Skip to main content


June 2024
1min read

I could not help but think of the World War II drawings by Bill Mauldin as the counterpart to those of Thomason. In Mauldin’s own words, “My business is drawing, not writing,” but in their drawings the two men have captured the action and reaction of the infantry soldier under combat conditions. The different backgrounds and military orientation of each artist undoubtedly shaded their styles. Thomason’s gung-ho attitude as compared with Mauldin’s more cynical one is well illustrated in their comparable drawings of an American soldier guarding a line of defeated German soldiers. I would hope someone could do a more detailed comparison of these two unique individuals who had such an uncanny ability to show in line so much of how it was.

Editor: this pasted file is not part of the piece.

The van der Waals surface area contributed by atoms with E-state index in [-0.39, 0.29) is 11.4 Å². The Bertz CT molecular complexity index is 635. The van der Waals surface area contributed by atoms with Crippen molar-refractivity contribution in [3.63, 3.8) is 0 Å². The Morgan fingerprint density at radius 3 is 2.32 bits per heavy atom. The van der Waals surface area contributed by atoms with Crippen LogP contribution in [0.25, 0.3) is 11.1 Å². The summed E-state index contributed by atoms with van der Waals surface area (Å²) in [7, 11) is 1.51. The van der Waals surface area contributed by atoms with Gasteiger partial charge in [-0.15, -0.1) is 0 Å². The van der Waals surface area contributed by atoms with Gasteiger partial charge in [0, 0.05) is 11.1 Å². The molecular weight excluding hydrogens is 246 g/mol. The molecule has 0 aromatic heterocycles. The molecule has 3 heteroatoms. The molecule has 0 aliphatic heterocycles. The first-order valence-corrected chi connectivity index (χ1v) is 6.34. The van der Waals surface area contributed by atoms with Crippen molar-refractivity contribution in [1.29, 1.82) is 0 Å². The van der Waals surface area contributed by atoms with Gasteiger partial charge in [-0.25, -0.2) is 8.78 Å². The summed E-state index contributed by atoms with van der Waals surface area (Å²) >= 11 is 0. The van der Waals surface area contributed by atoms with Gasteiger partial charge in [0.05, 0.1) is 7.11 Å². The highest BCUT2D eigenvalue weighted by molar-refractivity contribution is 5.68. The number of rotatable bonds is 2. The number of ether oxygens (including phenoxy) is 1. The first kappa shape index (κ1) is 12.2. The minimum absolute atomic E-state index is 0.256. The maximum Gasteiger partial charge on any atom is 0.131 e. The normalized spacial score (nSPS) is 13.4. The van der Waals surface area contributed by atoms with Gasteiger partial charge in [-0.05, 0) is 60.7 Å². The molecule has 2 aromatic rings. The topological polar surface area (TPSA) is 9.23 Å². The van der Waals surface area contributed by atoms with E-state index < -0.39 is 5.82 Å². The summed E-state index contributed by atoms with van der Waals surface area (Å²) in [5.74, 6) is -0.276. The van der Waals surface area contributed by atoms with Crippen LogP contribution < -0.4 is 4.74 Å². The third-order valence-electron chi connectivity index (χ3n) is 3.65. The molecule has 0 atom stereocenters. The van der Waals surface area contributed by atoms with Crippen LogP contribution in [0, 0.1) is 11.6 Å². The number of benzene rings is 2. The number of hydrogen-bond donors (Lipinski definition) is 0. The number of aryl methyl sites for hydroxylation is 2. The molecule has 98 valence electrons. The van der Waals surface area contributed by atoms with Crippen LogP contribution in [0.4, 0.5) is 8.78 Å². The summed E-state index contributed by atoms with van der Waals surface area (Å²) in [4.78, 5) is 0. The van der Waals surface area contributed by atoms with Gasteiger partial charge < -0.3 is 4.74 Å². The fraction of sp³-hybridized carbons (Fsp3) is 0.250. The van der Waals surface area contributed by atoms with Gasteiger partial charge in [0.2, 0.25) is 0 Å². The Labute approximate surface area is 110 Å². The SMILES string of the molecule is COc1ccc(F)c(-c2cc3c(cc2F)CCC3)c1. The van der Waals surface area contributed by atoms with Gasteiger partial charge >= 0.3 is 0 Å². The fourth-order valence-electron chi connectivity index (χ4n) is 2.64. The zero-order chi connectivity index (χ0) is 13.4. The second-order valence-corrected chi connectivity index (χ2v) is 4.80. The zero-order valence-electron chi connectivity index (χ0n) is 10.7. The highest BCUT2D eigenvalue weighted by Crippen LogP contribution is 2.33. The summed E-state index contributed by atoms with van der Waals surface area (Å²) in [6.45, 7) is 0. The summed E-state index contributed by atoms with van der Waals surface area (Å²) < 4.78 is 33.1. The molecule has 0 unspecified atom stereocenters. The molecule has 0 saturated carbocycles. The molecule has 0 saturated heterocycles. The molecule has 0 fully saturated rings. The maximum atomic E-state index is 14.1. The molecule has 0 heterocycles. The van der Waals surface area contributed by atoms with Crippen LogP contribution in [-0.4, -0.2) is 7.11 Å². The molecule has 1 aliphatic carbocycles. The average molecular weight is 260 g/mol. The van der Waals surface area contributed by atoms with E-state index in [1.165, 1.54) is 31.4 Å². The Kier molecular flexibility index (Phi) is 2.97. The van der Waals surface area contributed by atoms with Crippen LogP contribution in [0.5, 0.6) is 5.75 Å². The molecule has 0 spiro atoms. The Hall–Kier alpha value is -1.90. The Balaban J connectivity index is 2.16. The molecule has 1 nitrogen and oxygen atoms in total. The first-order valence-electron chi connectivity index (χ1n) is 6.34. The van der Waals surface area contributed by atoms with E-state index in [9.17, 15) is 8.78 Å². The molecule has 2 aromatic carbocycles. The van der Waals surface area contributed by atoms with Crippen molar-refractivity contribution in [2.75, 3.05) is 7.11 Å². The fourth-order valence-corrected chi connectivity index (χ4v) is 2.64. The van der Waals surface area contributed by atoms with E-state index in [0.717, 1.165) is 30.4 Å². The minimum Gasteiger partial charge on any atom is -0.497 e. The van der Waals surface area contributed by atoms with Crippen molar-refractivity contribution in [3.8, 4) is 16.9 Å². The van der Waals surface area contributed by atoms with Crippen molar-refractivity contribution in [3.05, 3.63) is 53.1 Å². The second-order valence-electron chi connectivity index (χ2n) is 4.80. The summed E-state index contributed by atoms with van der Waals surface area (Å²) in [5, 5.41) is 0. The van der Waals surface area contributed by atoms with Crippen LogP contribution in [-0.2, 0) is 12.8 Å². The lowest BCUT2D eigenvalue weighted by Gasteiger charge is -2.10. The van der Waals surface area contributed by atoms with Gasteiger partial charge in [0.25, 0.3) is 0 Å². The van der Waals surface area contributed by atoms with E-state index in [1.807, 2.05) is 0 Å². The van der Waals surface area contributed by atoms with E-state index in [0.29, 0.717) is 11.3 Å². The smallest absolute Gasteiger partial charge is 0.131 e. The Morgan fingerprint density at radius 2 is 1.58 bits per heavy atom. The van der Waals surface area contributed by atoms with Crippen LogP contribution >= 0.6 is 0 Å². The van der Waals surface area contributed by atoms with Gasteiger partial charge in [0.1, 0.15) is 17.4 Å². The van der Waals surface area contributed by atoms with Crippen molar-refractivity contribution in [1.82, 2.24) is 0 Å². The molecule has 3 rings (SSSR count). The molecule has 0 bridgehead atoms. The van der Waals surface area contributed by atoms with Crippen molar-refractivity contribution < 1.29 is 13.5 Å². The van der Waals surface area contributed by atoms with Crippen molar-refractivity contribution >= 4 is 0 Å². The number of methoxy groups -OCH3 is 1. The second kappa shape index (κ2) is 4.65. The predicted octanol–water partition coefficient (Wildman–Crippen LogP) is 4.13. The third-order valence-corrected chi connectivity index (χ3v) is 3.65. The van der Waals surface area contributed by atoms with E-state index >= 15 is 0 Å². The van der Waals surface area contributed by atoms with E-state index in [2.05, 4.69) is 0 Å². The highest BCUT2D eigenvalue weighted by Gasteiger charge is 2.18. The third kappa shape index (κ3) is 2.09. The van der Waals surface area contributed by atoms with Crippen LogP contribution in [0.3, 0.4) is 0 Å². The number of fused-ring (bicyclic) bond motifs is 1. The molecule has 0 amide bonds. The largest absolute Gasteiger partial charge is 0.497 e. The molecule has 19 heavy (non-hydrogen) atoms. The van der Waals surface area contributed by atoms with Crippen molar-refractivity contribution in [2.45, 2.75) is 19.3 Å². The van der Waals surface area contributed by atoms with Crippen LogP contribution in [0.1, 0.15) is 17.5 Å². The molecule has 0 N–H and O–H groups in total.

Enjoy our work? Help us keep going.

Now in its 75th year, American Heritage relies on contributions from readers like you to survive. You can support this magazine of trusted historical writing and the volunteers that sustain it by donating today.